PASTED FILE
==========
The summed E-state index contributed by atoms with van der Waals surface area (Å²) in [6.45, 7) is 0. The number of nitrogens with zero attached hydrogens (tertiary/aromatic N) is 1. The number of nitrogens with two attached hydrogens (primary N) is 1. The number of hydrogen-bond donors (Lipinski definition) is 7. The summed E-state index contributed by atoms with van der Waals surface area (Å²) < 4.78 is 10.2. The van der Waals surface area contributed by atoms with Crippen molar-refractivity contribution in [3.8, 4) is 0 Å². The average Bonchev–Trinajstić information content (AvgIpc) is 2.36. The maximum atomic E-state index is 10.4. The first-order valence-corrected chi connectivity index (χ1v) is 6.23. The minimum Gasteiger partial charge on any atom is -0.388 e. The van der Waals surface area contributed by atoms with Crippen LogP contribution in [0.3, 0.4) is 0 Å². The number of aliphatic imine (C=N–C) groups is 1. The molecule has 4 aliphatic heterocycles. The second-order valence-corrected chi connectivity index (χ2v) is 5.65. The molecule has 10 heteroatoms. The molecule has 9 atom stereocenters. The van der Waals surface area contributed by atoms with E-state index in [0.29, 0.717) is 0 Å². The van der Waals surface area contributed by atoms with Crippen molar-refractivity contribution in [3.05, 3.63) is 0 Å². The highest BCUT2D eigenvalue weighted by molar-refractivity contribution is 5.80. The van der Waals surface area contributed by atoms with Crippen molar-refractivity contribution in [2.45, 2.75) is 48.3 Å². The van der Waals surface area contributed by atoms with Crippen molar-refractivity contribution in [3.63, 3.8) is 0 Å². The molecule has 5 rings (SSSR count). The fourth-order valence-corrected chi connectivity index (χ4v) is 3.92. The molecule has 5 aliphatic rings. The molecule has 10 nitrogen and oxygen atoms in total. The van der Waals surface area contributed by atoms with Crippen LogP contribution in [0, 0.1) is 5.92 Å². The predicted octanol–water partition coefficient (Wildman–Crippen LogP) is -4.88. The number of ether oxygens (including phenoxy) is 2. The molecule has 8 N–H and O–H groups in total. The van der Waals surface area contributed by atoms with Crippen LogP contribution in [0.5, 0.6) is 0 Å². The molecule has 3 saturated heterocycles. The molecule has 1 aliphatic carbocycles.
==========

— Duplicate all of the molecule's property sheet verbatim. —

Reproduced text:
The summed E-state index contributed by atoms with van der Waals surface area (Å²) in [6.45, 7) is 0. The number of nitrogens with zero attached hydrogens (tertiary/aromatic N) is 1. The number of nitrogens with two attached hydrogens (primary N) is 1. The number of hydrogen-bond donors (Lipinski definition) is 7. The summed E-state index contributed by atoms with van der Waals surface area (Å²) < 4.78 is 10.2. The van der Waals surface area contributed by atoms with Crippen molar-refractivity contribution in [3.8, 4) is 0 Å². The average Bonchev–Trinajstić information content (AvgIpc) is 2.36. The maximum atomic E-state index is 10.4. The first-order valence-corrected chi connectivity index (χ1v) is 6.23. The minimum Gasteiger partial charge on any atom is -0.388 e. The van der Waals surface area contributed by atoms with Crippen LogP contribution in [0.3, 0.4) is 0 Å². The number of aliphatic imine (C=N–C) groups is 1. The molecule has 4 aliphatic heterocycles. The second-order valence-corrected chi connectivity index (χ2v) is 5.65. The molecule has 10 heteroatoms. The molecule has 9 atom stereocenters. The van der Waals surface area contributed by atoms with E-state index in [0.29, 0.717) is 0 Å². The van der Waals surface area contributed by atoms with Crippen molar-refractivity contribution in [3.05, 3.63) is 0 Å². The highest BCUT2D eigenvalue weighted by molar-refractivity contribution is 5.80. The van der Waals surface area contributed by atoms with Crippen molar-refractivity contribution in [2.45, 2.75) is 48.3 Å². The van der Waals surface area contributed by atoms with Crippen molar-refractivity contribution in [3.63, 3.8) is 0 Å². The molecule has 5 rings (SSSR count). The fourth-order valence-corrected chi connectivity index (χ4v) is 3.92. The molecule has 5 aliphatic rings. The molecule has 10 nitrogen and oxygen atoms in total. The van der Waals surface area contributed by atoms with Crippen LogP contribution in [0, 0.1) is 5.92 Å². The predicted octanol–water partition coefficient (Wildman–Crippen LogP) is -4.88. The number of ether oxygens (including phenoxy) is 2. The molecule has 8 N–H and O–H groups in total. The van der Waals surface area contributed by atoms with Crippen LogP contribution in [0.5, 0.6) is 0 Å². The molecule has 3 saturated heterocycles. The molecule has 1 aliphatic carbocycles.